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Richard Sween
Richard Sween

Posted on • Originally published at

Building a Backend-less Web App with LocalStorage

I recently wrote a post about how knowing how to code is a useful skill that can be applied to problems in everyday life, not just as a career. In that post, which you can read here, I talked about how I wanted to keep track of my progress in a video game and how I created a simple web app to solve my problem. In this post, I'll walk through my process of creating the app using the Web Storage API in JavaScript to handle my data storage without needing a database or user accounts.

Designing a Backend-less Web App

I go into more detail about my problem in my last post, but the basic premise is that I had several lists of items that I wanted to track. I knew that I wanted to keep things as simple as possible, so that meant no database, no user registration/logins, and no API. I decided to use React for the frontend, which admittedly was probably overkill, but it was easy for me to build something fast. I also knew that I would plan on deploying the app to Amplify since I've had a lot of success recently deploying projects using it. Since I wanted to store all my data on the client device, but I wanted data to persist between sessions, I decided to use localStorage in the browser to act as my data storage for the app.

What is localStorage?

Per the MDN docs, localStorage allows you to store data on a client device that is saved across browser sessions. That means that even if the user closes the tab or browser window, the information you stored will still be available to your web app the next time the user visits your page (the caveat to this is private or incognito browsing modes, localStorage is cleared when the last private tab or window is closed). The localStorage object stores your data as a dictionary of key/value pairs.

There are two major limitations of localStorage. The first is that both keys and values in localStorage must be strings. There are some ways around this limitation of course. Primitives can of course easily be turned into strings and then parsed back into their primitive type. For JavaScript objects, you can call JSON.stringify(obj) to turn the object into a string for storage, which you can then use JSON.parse(string) to covert back into an object. You could even store files or images in localStorage if you store the raw image data as a string, but I wouldn't recommend it.

The second limitation on localStorage is size. The total size available depends on the browser and ranges from 2.5MB to 10MB or can be unlimited. Again, localStorage isn't a place to store a lot of files or other large data but it is perfect for storing other data that is too large to fit on a 2KB cookie. Be mindful of your users, however. They may not have a large amount of storage to dedicate to the browser, so you should limit the amount of data you intend to store as much as possible.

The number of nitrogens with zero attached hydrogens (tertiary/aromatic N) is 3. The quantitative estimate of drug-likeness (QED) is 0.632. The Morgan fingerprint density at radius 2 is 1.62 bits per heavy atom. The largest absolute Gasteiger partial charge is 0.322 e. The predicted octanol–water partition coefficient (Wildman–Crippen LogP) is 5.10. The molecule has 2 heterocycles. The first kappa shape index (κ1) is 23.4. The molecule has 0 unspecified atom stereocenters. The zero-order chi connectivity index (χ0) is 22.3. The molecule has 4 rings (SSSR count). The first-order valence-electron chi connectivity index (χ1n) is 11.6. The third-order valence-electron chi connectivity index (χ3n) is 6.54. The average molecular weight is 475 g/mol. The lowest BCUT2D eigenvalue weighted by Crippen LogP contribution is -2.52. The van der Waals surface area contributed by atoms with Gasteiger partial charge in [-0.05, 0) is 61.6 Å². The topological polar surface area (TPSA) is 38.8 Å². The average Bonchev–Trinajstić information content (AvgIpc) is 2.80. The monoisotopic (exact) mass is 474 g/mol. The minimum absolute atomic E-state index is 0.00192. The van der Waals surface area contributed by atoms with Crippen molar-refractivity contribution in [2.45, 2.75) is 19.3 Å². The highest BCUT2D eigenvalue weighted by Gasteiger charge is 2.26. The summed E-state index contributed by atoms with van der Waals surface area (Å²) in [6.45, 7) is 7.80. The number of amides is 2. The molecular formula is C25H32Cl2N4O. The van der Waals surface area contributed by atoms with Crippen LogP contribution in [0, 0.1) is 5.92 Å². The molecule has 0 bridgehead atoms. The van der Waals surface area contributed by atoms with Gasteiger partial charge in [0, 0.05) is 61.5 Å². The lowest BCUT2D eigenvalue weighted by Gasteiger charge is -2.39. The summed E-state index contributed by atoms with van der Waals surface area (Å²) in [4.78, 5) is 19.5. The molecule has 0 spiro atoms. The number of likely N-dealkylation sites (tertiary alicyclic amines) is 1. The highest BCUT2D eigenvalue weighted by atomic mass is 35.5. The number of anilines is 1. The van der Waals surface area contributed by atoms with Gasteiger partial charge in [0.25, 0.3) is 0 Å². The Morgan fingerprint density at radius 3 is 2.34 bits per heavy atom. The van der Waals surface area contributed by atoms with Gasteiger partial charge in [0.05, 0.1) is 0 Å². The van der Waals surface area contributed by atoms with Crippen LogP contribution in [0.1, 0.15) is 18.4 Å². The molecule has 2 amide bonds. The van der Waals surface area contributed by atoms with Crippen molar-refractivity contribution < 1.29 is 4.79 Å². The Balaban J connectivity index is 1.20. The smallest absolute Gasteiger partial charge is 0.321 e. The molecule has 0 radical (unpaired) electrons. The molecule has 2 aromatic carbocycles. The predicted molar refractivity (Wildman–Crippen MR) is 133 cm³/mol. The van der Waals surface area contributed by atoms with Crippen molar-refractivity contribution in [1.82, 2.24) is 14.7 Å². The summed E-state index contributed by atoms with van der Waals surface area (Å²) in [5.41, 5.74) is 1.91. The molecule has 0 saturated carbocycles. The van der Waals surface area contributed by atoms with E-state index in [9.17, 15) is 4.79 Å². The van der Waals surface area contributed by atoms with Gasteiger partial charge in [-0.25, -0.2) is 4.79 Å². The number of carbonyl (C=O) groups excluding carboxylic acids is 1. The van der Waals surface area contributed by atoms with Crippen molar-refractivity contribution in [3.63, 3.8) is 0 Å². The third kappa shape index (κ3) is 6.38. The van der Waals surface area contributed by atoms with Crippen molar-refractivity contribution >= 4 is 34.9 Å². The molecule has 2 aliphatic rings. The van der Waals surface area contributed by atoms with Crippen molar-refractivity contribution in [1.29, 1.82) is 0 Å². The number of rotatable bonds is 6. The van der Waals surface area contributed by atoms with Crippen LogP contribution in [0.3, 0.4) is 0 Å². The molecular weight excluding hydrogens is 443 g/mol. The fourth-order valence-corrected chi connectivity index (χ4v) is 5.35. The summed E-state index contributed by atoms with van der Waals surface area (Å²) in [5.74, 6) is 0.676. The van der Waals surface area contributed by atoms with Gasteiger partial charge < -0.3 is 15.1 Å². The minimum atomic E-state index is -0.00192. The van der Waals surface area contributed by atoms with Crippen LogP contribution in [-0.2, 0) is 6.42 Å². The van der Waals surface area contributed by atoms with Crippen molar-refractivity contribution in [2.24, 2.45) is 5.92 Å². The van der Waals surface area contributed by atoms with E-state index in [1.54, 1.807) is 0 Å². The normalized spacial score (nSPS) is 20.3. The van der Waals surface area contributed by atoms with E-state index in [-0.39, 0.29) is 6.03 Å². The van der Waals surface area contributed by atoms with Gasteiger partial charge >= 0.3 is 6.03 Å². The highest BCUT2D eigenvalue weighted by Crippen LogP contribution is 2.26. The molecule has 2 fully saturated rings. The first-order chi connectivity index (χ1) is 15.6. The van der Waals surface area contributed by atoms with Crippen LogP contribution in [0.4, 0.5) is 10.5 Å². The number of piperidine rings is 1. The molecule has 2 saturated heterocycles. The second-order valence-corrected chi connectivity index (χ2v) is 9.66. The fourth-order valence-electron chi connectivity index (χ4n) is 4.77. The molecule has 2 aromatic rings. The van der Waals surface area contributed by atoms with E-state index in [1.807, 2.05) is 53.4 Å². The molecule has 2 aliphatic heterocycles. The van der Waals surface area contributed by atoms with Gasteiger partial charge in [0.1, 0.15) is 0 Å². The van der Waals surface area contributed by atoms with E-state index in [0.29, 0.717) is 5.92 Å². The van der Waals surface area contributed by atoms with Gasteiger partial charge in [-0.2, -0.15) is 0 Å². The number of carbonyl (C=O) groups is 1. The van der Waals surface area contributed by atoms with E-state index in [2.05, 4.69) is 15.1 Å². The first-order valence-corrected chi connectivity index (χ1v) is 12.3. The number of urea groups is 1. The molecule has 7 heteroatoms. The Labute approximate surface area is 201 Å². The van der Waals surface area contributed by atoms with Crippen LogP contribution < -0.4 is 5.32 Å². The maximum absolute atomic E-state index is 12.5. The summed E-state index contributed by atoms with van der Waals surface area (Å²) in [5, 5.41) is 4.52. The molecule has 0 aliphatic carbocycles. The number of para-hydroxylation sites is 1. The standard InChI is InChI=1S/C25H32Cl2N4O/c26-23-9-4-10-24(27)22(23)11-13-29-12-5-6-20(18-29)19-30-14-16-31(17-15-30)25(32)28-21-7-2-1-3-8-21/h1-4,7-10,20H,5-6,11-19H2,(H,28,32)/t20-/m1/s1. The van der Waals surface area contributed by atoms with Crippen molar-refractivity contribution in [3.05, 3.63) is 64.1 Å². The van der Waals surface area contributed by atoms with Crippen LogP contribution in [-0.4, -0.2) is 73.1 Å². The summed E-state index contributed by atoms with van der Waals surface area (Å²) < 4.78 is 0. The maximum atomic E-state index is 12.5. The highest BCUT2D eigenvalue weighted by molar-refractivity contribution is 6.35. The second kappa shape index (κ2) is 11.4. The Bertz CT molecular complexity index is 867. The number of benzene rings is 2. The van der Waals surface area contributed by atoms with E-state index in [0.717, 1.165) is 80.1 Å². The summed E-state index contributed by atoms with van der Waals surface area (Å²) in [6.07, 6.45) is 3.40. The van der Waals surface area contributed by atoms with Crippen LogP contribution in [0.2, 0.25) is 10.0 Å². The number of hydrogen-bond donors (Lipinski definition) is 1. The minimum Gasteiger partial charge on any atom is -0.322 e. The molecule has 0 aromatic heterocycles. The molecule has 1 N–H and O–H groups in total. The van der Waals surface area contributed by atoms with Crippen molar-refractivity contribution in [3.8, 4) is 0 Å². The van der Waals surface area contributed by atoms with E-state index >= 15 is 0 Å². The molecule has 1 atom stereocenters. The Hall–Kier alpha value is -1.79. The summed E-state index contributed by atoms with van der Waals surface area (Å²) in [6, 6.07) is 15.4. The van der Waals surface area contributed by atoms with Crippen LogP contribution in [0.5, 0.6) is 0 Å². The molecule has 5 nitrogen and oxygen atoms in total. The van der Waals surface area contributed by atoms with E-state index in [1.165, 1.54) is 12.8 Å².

Using LocalStorage in a React App

Using the localStorage API is pretty straightforward. To store a value, use localStorage.setItem(key, value), where "key" is a unique key you will use to retrieve your data later, and "value" is whatever data you wish to store. In my app, I was storing each list of items as an object in the component's state, so when I was ready to save my progress, I used JSON.stringify(obj) to turn my object into a string, and then pass that string to the setItem method on localStorage.

When the page loads, I performed the process in reverse. I fetch the string out of storage using localStorage.getItem(key) and then passed it through JSON.parse(string) to get my object containing my data and set it as my component's state.

Other LocalStorage methods

Two other methods I didn't use in my app but may be useful to you are removeItem and clear. If you want to remove a single item from the browser, you can use localStorage.removeItem(key) to remove a single value from localStorage. And if you want to get rid of all the data you are storing in the browser, you can use localStorage.clear().

Pros and Cons to using LocalStorage

For this app, the big pro for me was how easy it was to create a persistent state using only two browser API calls. The Web Storage APIs (of which localStorage is a part) are very well supported across browsers going back to IE8. The one big drawback to using localStorage is that the data you store is confined to the browser, so if a user tries to access your app from another browser, they're starting from scratch again. This is an obvious limitation and one that I was fine with for this app, but you'll have to decide if that's a tradeoff you want to make for your app. There are some potential workarounds, like creating an export file of the data that you could import into another browser elsewhere, but at that point you may be better off creating a backend database to track that information.

Wrap Up

I hope this gave you a practical introduction to the localStorage API and how you can use it to store data for a web app without having to stand up a database. If you're interested in checking out the app, I have it hosted at All the code is open source, and you can check it out at

Top comments (2)

ender_minyard profile image
ender minyard • Edited

I'm very interested in apps without a backend. Unfortunately, localStorage has an upper limit that prevents you from storing large amounts of data.

This database actually uses localStorage as a storage adapter of sorts, so I've encountered this issue first hand.

sweenr profile image
Richard Sween

Yeah, the ~5MB limit for localStorage is definitely the biggest limitation you have to work around. That's a cool project, I hadn't heard of that before. Thanks for sharing!